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New option for dairy effluent disposal

New option for dairy effluent disposal

Thursday 27 October 2005

Bay of Plenty farmers in low-lying areas may have a new option for disposing of dairy effluent in a way that minimises the effect on the environment.

A study by Massey University has shown that a system called deferred irrigation could work well at Pongakawa, near Te Puke.

Environment Bay of Plenty has encouraged farmers to spray dairy shed effluent over their paddocks for the past 15 years. This benefits pasture growth while keeping waterways safe from pollution. However, the method does not always work in areas such as Pongakawa because groundwater is so close to the surface. After heavy or prolonged rainfall, the effluent cannot soak down into the soil and will often wash overland into drains or streams.

Last year, Environment Bay of Plenty contracted Dr Dave Horn, a senior lecturer in soil science at Massey University, to investigate another option for dairy shed effluent disposal. With deferred irrigation, farmers hold effluent in storage ponds and do not spray until they know the soil conditions are right for it.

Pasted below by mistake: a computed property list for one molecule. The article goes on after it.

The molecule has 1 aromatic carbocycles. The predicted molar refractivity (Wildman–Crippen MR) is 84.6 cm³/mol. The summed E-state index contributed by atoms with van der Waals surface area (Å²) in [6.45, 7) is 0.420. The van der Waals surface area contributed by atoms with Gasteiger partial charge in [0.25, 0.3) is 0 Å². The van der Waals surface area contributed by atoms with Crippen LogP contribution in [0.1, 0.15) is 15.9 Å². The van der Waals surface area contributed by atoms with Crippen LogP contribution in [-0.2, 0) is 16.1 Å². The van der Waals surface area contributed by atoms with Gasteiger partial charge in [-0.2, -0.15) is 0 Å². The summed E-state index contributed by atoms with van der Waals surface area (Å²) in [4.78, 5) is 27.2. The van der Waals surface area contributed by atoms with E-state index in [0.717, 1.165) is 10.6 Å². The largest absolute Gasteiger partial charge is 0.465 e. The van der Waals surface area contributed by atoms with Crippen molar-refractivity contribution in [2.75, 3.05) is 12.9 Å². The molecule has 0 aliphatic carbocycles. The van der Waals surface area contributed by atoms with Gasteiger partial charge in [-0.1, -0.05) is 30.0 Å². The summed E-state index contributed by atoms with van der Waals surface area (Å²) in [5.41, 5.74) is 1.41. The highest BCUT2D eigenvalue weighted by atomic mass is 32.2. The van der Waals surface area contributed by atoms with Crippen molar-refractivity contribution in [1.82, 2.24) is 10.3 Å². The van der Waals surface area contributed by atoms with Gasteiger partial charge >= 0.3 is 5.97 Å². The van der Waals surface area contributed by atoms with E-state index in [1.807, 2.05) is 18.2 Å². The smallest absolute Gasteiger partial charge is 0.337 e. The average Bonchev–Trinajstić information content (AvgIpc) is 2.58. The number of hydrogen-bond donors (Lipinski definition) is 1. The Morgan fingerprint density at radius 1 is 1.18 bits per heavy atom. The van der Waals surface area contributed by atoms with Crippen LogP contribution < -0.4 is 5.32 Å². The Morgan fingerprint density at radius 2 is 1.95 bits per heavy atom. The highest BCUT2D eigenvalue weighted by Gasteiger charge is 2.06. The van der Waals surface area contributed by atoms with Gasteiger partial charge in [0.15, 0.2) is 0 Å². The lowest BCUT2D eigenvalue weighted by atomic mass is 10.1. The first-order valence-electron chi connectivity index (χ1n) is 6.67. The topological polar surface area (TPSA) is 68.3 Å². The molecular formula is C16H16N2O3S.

Dr Horn’s research has shown that deferred irrigation is a feasible option for Pongakawa, and probably many other parts of the region. Going by historic rainfall figures, he calculates that a Pongakawa farm carrying 550 cows would need an effluent storage capacity of about 1000 cubic metres.

However, successful deferred irrigation involves careful management, Dr Horn says. A farmer would need to make sure application rates do not exceed the soil’s infiltration capacity, he told Environment Bay of Plenty councillors at a recent regulation and monitoring committee meeting.
Environment Bay of Plenty is also looking at techniques for reducing the amount of water used in dairy sheds. This would result in smaller sizes needed for storage tanks.

Dr Horn has also presented the results of his research to Pongakawa farmers and other interested farmers.

ENDS

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